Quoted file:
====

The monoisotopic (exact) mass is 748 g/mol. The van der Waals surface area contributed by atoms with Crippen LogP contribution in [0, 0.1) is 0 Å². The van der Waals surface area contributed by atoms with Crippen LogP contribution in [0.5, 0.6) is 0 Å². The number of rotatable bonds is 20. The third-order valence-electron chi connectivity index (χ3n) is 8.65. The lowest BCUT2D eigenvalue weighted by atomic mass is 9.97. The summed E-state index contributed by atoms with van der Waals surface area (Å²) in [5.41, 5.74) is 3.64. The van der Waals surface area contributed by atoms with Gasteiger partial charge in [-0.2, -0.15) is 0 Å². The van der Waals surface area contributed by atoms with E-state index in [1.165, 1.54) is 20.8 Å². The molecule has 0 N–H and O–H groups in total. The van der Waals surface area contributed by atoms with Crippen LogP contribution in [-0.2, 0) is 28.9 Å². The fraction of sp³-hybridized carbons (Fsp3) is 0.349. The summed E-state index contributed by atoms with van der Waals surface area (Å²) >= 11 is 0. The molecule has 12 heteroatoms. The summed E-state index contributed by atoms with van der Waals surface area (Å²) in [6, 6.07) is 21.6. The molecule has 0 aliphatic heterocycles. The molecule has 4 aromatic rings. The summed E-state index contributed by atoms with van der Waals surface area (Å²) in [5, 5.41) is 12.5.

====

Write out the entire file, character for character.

The monoisotopic (exact) mass is 748 g/mol. The van der Waals surface area contributed by atoms with Crippen LogP contribution in [0, 0.1) is 0 Å². The van der Waals surface area contributed by atoms with Crippen LogP contribution in [0.5, 0.6) is 0 Å². The number of rotatable bonds is 20. The third-order valence-electron chi connectivity index (χ3n) is 8.65. The lowest BCUT2D eigenvalue weighted by atomic mass is 9.97. The summed E-state index contributed by atoms with van der Waals surface area (Å²) in [5.41, 5.74) is 3.64. The van der Waals surface area contributed by atoms with Gasteiger partial charge in [-0.2, -0.15) is 0 Å². The van der Waals surface area contributed by atoms with E-state index in [1.165, 1.54) is 20.8 Å². The molecule has 0 N–H and O–H groups in total. The van der Waals surface area contributed by atoms with Crippen LogP contribution in [-0.2, 0) is 28.9 Å². The fraction of sp³-hybridized carbons (Fsp3) is 0.349. The summed E-state index contributed by atoms with van der Waals surface area (Å²) >= 11 is 0. The molecule has 12 heteroatoms. The summed E-state index contributed by atoms with van der Waals surface area (Å²) in [6, 6.07) is 21.6. The molecule has 0 aliphatic heterocycles. The molecule has 4 aromatic rings. The summed E-state index contributed by atoms with van der Waals surface area (Å²) in [5, 5.41) is 12.5.